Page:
Five Ways to Overcome Self-Sabotaging Tendencies

There's one major roadblock most business owners face on their journey to success. And that roadblock is often not one you think to anticipate, especially when you're first starting out.

What is it?


The excitement of starting a business or embarking on a new project suddenly turns to fear and your head is spinning with all the reasons you shouldn't proceed. Sound familiar?

How could you not feel a slight tendency to drag your feet when it comes to exposing yourself to the world? It's a scary thing to feel vulnerable, especially when you're taking the risk to do something that means so much to you and there's potential others won't see your vision.

If you're dragging your feet about going live with your website, attending your first networking event, or booking a client at the full price you deserve, it's time for a self-sabotage intervention.

Here are five tactics to squash self-sabotage:

1. Feed your ego:

Now is the time you need the most encouragement, but you have to ask for it and seek it out yourself. This is when you turn to your closest friends and confidants. Let them know how excited you are about your business but that you're also extremely nervous. Let them pump you up. Write it down and savor it. Make a journal of praises that you can refer to often and make sure you always remember exactly why are you doing this in the first place: Because you can make a difference and your business is your vehicle to do so.

2. Practice social accountability:

I'm a huge believer in saying something out loud to someone who will hold me accountable to following through. Additionally, I have also had success by launching and/or promoting something that was not quite ready knowing that it would put just the right amount of pressure on me to get it done and move my business forward. I wouldn't suggest a tactic this extreme to be used often but it does work. Break down your accountability into specific tasks and let the world know you are going to do them. Use the potential disappointment of not doing what you said you would as motivation to keep you on track. We're motivated by losing something than we are gaining something so use this psychological trick to get you started down the path.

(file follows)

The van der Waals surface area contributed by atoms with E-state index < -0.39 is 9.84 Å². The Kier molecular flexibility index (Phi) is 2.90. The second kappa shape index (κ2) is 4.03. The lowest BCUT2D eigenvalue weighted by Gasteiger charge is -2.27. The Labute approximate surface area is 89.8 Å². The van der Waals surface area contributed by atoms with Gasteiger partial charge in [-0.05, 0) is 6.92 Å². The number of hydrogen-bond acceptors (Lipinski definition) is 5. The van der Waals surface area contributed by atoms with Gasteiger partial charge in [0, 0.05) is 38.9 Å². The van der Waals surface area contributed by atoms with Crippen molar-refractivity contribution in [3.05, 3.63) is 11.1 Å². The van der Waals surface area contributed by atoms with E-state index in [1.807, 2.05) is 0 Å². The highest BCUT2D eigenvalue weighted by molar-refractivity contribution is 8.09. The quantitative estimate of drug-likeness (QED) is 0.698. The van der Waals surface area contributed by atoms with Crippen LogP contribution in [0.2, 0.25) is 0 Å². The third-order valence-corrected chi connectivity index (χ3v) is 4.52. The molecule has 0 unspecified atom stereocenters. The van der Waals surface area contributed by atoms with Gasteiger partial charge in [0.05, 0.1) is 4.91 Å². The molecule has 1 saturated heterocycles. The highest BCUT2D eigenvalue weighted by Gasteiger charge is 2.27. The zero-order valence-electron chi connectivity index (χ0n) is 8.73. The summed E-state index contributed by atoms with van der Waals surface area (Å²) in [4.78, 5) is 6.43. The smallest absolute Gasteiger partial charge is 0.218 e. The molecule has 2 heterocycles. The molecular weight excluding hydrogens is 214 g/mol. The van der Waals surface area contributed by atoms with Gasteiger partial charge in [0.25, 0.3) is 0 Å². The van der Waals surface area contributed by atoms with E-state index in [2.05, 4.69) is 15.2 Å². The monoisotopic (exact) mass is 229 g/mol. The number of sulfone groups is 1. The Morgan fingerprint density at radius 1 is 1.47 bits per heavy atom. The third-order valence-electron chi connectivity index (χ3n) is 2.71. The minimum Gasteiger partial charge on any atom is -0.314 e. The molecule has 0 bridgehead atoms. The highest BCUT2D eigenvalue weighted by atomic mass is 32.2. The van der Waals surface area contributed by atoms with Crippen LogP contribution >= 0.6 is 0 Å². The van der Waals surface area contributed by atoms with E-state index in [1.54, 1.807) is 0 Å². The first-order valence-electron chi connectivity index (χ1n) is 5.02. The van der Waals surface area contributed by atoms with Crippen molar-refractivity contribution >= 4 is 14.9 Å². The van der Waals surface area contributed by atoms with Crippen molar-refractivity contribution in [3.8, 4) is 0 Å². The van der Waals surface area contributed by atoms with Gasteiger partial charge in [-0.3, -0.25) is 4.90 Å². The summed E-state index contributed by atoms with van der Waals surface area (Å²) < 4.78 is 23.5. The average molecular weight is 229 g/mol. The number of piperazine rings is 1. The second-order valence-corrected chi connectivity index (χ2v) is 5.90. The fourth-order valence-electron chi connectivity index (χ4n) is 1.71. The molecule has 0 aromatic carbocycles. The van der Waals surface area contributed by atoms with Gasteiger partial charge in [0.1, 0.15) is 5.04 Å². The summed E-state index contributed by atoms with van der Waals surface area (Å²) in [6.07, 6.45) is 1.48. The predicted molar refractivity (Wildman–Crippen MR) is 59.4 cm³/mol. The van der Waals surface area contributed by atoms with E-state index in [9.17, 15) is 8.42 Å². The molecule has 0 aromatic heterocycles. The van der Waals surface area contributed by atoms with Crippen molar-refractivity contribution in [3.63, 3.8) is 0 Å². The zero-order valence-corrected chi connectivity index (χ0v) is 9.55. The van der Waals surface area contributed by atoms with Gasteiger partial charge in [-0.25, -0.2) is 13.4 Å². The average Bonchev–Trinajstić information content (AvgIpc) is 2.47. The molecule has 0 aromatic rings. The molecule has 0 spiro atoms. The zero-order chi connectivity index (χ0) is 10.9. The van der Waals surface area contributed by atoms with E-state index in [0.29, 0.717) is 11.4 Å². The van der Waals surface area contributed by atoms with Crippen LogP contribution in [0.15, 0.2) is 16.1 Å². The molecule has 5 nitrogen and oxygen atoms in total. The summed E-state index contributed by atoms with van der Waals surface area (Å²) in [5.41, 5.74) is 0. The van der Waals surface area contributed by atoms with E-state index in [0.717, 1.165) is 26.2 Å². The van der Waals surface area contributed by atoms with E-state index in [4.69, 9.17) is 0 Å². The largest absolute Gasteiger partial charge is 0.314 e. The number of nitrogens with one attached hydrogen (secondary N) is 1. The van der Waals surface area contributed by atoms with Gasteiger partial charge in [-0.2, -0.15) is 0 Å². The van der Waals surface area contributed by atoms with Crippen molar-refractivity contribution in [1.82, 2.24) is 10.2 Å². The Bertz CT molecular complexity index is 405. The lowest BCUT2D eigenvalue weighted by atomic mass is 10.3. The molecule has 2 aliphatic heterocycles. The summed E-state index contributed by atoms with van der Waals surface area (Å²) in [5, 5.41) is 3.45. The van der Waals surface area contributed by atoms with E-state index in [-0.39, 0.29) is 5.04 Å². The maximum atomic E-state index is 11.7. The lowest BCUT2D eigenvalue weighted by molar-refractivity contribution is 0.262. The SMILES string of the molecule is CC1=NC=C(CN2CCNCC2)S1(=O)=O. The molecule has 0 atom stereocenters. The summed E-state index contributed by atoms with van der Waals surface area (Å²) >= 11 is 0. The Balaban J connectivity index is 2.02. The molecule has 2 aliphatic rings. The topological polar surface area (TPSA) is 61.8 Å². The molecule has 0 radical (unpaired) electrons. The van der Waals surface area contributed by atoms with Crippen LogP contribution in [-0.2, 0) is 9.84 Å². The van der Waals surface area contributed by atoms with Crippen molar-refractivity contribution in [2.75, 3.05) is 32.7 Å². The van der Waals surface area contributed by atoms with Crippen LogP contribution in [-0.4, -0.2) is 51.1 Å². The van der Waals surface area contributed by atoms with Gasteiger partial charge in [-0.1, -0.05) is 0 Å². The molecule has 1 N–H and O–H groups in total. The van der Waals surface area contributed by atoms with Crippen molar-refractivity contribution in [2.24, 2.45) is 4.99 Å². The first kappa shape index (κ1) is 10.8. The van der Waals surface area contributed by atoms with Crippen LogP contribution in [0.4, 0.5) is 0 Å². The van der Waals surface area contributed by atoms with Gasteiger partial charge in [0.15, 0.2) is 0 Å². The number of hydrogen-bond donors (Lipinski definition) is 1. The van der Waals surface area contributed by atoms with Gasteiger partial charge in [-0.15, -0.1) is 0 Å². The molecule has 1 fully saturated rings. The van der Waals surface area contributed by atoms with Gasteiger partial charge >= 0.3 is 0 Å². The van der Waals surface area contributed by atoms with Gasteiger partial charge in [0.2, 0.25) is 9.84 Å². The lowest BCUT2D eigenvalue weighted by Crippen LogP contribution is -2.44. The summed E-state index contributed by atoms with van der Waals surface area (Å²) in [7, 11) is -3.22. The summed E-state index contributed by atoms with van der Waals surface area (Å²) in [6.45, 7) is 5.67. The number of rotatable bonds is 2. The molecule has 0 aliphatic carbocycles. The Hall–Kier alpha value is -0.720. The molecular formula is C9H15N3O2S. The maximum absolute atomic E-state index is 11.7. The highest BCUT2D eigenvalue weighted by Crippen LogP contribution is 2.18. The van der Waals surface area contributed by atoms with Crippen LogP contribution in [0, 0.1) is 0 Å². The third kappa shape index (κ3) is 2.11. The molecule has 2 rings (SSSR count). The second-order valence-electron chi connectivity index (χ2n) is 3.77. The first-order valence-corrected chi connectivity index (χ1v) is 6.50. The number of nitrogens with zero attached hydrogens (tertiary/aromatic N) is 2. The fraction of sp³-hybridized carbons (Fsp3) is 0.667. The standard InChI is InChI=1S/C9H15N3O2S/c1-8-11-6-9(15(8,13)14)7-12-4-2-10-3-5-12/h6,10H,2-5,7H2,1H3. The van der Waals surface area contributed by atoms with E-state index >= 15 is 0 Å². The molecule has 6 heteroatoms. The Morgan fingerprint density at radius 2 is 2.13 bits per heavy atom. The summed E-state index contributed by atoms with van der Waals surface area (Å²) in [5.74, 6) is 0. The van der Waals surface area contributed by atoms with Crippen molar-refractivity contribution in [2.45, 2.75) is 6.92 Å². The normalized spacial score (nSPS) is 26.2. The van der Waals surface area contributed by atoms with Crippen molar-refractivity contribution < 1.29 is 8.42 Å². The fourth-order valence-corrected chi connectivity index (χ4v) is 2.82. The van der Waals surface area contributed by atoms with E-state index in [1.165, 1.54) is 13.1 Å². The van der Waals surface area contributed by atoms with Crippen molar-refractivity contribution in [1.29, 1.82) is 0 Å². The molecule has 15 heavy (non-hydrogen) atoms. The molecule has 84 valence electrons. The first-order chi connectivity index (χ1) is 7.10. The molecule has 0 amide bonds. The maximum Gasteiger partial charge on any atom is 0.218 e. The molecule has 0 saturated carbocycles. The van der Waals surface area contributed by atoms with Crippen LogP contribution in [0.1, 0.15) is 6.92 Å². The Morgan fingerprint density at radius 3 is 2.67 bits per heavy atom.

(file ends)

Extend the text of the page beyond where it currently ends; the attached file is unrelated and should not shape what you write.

3. Scare yourself into it:

If you're self-sabotaging your business, you are scaring yourself out of moving forward. Since you're clearly successful at that, why not put your self-initiated scare tactics on a different path and scare yourself INTO it. Think about and physically write down all the things that will go wrong if you don't move forward. Will you slide back into a career your hate? Will not doing it put strain on your relationships? Will not doing it be a huge waste of money? What is scary about NOT moving forward?

4. Start adapting to change:

Charles Darwin said, "It is not the strongest of the species that survives, nor the most intelligent that survives. It is the one that is the most adaptable to change."

A big change is often easier to tackle if you can initiate small changes along the way. What sort of change can you make today that will get you into the habit of changing things up? Start small. For example, take a different path to work. Get something on the lunch menu you've never explored before. Say yes to something you normally say no to. Even if it is not related to your business, getting into a lifestyle of spontaneity and change will make it easier to tackle the big projects on your plate.

5. Have a drink.

Then jump. Eventually, you're going to have to make the leap. It's better to do it quick, like ripping a Band-Aid. It is my personal belief that people are rewarded when they take the risk to put themselves out there. Blind faith comes with the territory of being an entrepreneur. Accept that you are not going to be able to control everything and trust in the hard work, dedication, and passion you've already invested. It WILL pay off, but you have to jump first.

Shauna is the founder of Best Kept Self, a community of experts who believe in the power of self-care for the self-employed. Connect with her on Twitter and Instagram.